The Toronto Police Service also understandably appears confused as to how to respond. In communication with The Hub’s Managing Editor Harrison Lowman, the service made it clear that in their view, the University of Toronto constitutes private property. As such, the police assert the university is “leading the planning for the protest”, taking the lead in maintaining order through protests on its property. The police say they will only intervene if they are formally invited to do so by the university, or if the protest begins to pose a demonstrable threat to public safety, such as if assault, shooting, or serious fire occur. Before they enter the encampment in a major way, they say they would warn the public.

The clear irony here is that at the same time as the courts are beginning to treat university space as a form of public property governed by the Charter for the purposes of assembly and expression, the police and university administrations continue to approach order maintenance as a private responsibility.

What can be done?

Ultimately, the question of whether protest on university property is protected by the Charter will likely wind its way to the Supreme Court in the near future, likely on challenges brought by responses to current university encampments.

Given that the entire reason for the existence of universities is to promote the free exchange of ideas (which is explicitly the mandate handed to them as a matter of policy by most provincial governments, including Ontario), it is likely that the Supreme Court will rule in favour of such Charter protections. Nevertheless, given that universities also have private liability responsibilities to ensure a safe and inclusive environment for all students, it is likely that the Court will recognize the legitimacy of stricter limits on the nature, scope, and duration of such protests on university property, as opposed to fully public spaces.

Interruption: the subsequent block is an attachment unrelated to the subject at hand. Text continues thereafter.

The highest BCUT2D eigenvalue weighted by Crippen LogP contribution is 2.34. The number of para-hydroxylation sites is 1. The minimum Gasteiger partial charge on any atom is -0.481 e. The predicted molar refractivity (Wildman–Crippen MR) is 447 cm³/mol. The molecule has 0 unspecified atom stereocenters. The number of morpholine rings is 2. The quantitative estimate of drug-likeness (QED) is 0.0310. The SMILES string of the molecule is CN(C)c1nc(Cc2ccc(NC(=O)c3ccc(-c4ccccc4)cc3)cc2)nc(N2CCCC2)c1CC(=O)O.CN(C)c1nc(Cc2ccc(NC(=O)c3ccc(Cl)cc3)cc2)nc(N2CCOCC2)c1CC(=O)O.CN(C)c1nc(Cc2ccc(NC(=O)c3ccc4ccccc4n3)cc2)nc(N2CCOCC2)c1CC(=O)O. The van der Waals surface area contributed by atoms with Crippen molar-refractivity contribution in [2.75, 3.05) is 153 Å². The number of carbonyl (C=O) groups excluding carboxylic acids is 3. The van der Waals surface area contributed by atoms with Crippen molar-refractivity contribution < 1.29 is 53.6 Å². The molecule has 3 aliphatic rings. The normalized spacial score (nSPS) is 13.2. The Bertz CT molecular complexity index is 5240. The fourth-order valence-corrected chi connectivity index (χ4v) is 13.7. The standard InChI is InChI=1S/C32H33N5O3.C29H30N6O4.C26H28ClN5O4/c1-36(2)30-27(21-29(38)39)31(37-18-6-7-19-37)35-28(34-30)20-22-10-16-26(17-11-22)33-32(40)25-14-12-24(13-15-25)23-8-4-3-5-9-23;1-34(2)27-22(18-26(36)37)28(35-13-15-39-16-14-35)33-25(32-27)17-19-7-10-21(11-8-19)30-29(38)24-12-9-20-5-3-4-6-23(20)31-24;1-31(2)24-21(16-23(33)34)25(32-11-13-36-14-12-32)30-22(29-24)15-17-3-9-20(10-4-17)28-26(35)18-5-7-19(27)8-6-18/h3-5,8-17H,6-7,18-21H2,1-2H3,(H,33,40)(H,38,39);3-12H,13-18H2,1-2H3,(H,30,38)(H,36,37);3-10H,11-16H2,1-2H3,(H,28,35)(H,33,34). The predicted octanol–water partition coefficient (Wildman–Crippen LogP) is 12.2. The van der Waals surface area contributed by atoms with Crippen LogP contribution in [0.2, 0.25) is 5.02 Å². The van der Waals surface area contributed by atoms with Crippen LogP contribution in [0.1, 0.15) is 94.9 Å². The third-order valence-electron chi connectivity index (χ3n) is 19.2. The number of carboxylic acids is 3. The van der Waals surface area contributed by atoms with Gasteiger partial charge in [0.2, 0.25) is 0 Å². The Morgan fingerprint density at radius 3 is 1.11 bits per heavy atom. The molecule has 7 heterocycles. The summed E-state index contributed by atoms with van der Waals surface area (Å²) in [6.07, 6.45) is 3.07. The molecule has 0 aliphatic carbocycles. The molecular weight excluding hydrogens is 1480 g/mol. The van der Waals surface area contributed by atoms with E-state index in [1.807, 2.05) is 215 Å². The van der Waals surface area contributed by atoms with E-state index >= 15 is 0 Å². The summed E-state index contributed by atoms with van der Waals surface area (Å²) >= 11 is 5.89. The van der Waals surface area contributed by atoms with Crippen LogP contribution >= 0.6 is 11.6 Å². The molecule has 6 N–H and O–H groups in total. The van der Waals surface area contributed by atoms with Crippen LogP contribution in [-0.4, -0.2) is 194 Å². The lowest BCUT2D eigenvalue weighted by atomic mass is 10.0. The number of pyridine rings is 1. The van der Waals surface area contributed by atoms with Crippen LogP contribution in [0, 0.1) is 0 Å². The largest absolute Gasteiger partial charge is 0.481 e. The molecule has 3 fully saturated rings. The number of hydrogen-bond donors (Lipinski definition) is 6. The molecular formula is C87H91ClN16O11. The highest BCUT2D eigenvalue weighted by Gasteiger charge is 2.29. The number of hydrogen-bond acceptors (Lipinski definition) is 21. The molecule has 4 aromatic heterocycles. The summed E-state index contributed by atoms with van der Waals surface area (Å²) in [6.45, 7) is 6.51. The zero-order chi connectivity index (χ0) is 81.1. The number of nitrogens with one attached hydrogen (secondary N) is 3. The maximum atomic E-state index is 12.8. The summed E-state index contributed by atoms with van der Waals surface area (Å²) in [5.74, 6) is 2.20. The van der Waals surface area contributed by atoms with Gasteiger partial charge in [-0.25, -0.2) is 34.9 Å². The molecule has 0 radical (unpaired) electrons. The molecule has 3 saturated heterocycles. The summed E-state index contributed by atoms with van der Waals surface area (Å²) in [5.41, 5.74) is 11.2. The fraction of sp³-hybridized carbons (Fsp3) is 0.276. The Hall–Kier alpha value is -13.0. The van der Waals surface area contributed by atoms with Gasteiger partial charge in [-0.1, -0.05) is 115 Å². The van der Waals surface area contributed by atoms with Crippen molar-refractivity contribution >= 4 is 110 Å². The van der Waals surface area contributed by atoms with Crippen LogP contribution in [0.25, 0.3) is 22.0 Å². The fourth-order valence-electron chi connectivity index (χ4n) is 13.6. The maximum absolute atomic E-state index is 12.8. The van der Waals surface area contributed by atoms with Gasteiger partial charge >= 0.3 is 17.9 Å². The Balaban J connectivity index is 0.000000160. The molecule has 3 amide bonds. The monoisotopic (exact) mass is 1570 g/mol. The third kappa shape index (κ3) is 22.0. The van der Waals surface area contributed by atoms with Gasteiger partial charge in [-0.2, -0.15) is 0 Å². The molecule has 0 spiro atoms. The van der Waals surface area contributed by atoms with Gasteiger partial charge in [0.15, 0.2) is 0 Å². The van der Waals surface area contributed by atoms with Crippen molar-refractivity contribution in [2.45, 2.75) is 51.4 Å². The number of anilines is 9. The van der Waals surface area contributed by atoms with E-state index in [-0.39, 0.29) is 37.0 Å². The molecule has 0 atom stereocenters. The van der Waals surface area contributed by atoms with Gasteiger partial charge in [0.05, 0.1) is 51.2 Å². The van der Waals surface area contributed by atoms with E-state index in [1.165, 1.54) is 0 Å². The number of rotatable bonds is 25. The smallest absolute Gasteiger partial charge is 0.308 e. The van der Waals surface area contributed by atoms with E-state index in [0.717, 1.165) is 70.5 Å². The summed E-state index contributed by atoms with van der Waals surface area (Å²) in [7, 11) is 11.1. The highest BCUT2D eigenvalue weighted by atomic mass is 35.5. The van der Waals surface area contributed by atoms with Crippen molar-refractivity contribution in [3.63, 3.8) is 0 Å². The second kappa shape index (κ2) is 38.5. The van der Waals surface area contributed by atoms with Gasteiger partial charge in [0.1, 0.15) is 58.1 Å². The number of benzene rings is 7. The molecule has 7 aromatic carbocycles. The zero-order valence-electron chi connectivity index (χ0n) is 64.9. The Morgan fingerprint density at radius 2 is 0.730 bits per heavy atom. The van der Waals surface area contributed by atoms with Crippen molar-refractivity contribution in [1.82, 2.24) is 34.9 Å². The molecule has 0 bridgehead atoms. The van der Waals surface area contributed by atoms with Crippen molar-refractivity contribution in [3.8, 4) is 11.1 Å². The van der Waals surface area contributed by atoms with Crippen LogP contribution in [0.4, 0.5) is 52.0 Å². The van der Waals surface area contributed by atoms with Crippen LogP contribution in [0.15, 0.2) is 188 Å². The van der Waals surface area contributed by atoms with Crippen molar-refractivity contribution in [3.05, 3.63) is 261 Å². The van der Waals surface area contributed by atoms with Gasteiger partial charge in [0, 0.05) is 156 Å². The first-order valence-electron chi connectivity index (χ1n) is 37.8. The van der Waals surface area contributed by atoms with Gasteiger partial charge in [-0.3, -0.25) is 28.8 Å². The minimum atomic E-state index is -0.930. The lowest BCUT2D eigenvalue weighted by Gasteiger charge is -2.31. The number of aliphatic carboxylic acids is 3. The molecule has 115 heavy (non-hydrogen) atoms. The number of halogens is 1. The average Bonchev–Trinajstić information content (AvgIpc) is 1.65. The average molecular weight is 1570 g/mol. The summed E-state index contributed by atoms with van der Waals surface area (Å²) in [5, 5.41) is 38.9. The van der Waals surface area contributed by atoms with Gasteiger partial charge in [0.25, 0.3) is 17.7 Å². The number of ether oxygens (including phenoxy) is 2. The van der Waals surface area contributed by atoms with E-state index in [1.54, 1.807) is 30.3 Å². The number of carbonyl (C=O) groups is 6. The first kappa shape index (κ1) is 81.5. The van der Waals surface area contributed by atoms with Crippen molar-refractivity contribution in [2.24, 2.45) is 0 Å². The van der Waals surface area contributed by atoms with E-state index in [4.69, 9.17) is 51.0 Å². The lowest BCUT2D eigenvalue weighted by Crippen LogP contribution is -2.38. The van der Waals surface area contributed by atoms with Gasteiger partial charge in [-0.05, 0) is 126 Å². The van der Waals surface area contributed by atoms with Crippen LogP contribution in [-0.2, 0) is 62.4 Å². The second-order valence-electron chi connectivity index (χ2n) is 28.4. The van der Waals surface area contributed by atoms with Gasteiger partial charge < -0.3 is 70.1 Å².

What this adds up to is that, while they wait for clarity from the Supreme Court, universities could in the meantime allow encampments of moderate size, composed mainly of members of the university community, who are engaged in controversial but legal expression for reasonable durations of time in locations that do not disrupt classes, student travel, or research. 

Nevertheless, efforts should be made between protestors, administration, and police to identify and remove violent and criminal protesters who are currently engaging in criminal forms of expression and hate-motivated criminal mischief and intimidation. 

As was the case in the Freedom Convoy, this dangerous subgroup cannot be allowed to thrive through inaction caused by legal ambiguity. Left ungoverned, student encampments are ripe targets for exploitation and recruitment by professional agitators with bad intentions.